October 2nd, 2008

New Manners Stock Debuts at F-Class Nationals

Tom Manners of Manners Composite Stocks has a new F-Class stock that’s long, low, and very stiff. The first three examples get their “trial by fire” this week at the F-Class Nationals in Lodi, Wisconsin. The stock is derivative of some other familiar designs, particularly in the grip area, but the underside of the stock is radically new, and the stock promises to be very rigid in all planes, without the fore-arm lift or flex found in some other F-Class stocks.

Manners rifle stocks

Tom says: “The shell is 100% carbon fiber with a molded-in action and barrel area. This design features a very long, stiff fore-end. From the back of the action to the tip of the fore-end the stock measures 27″ long which is around 7 1/2″ longer than our T4 stock.” The idea is to provide a “longer wheelbase” to better balance the long, 30-32″ barrels favored by many F-Class competitors.

Manners rifle stocks

The front half of the fore-end is very thin (from top to bottom) to achieve a low profile on the bags. The McMillan F-Class stock uses such a design, and a thin fore-end can definitely lower the center of gravity. However, some other thin-forearm designs have suffered from a springboard effect. This should not be the case with the new Manners stock. Much thought has gone into controlling fore-end flex. Manners’ design achieves greater vertical rigidity (less deflection under load) through an innovative “fish belly” design. The rounded undersection, like a canoe hull, strengthens the fore-end considerably. Carbon fiber construction also adds stiffness.

Manners rifle stocks

Another nice feature of the fore-end are the molded-in “rails”. On the underside of the forearm, an area is relieved for a few inches in the center. This allows the stock to contact the front bag on the two outer edges or rails. The relieved center area can ride above the “hump” typically found in the middle of the front sand-bag. Other stock designs have proven the merits of this “twin rail” feature. It works. Eliminating contact with the “hump” reduces rock and wobble, and the twin rails allow smooth tracking.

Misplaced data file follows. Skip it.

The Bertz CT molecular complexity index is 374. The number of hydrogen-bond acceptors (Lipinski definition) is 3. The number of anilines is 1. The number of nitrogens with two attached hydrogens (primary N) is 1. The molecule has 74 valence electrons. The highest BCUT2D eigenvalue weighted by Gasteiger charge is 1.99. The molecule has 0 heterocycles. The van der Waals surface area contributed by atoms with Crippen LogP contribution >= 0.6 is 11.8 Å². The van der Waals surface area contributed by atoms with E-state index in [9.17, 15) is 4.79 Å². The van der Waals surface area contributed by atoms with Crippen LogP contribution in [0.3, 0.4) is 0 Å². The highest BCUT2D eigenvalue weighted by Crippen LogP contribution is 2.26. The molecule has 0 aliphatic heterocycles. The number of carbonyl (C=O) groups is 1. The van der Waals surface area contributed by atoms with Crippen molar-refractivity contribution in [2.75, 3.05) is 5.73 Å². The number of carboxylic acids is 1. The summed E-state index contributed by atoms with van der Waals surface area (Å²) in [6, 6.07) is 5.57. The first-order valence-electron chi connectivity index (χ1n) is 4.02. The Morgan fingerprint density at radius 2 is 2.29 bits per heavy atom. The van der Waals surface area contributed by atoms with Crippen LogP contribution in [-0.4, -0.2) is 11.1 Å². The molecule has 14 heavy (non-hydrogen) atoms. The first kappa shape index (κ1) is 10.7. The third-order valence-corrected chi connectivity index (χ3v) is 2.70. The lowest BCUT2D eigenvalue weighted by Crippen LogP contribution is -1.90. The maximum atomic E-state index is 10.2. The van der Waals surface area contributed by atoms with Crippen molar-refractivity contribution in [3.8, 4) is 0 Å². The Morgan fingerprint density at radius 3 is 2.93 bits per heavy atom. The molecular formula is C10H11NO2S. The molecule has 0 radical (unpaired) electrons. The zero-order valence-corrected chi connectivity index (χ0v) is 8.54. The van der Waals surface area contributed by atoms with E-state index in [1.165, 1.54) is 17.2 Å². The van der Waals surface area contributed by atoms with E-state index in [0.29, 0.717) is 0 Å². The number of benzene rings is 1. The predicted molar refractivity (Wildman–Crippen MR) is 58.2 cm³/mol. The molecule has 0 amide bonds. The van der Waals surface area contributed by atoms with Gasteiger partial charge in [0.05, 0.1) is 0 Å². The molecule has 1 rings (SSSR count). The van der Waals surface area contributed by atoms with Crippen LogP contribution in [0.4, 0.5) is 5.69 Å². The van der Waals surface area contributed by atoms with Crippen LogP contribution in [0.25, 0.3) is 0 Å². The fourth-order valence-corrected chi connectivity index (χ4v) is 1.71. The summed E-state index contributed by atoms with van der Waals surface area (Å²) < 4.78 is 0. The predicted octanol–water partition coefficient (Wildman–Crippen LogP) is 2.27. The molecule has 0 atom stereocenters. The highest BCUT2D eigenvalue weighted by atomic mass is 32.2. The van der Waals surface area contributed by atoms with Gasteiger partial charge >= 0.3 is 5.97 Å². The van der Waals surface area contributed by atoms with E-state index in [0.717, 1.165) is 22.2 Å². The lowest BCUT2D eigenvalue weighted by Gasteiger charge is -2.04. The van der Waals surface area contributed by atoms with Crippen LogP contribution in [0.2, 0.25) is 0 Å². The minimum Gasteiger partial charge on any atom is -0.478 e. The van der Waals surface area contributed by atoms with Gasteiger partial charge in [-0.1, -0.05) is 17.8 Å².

Manners rifle stocksManners rifle stocksOverall, we like the stock design very much except for one thing. The stock has a pronounced corner or knuckle at the top rear of the pistol grip. This creates a sharp transition from the tang to the area relieved for your thumb. A similar (though less extreme) knuckle is found on the McMillan A-series designs. Our testers have shot stocks with grips like this and the reaction was mixed. IF you have big hands and can wrap your thumb all the way around the grip, this design can work well with a hard hold. The vertical section right below the knuckle can help distribute some of the recoil into the web of the hand. However, for people with smaller hands, your thumb is forced into an awkward position. Additionally, many shooters use a lighter hold, or prefer to place the thumb parallel to the bore axis, resting on the stock, just behind the tang. This allows you to apply some down-pressure, WITHOUT side force (a shooting style that some rifles prefer). You can do this easily with a Tooley MBR-style stock, or a Franklin low-rider. With a hard knuckle like you find on the Manners stock, resting your thumb behind the tang doesn’t work well at all. Looking at the photos, we also think the pistol grip is quite fat, further causing problems with shooters with small to medium hands. That said, we know many shooters, particularly “tactical” competitors, who like this kind of grip. Tom Manners wants to “get feedback” on the new stock at the Nationals. It will be interesting to learn if some shooters ask for a different style grip.

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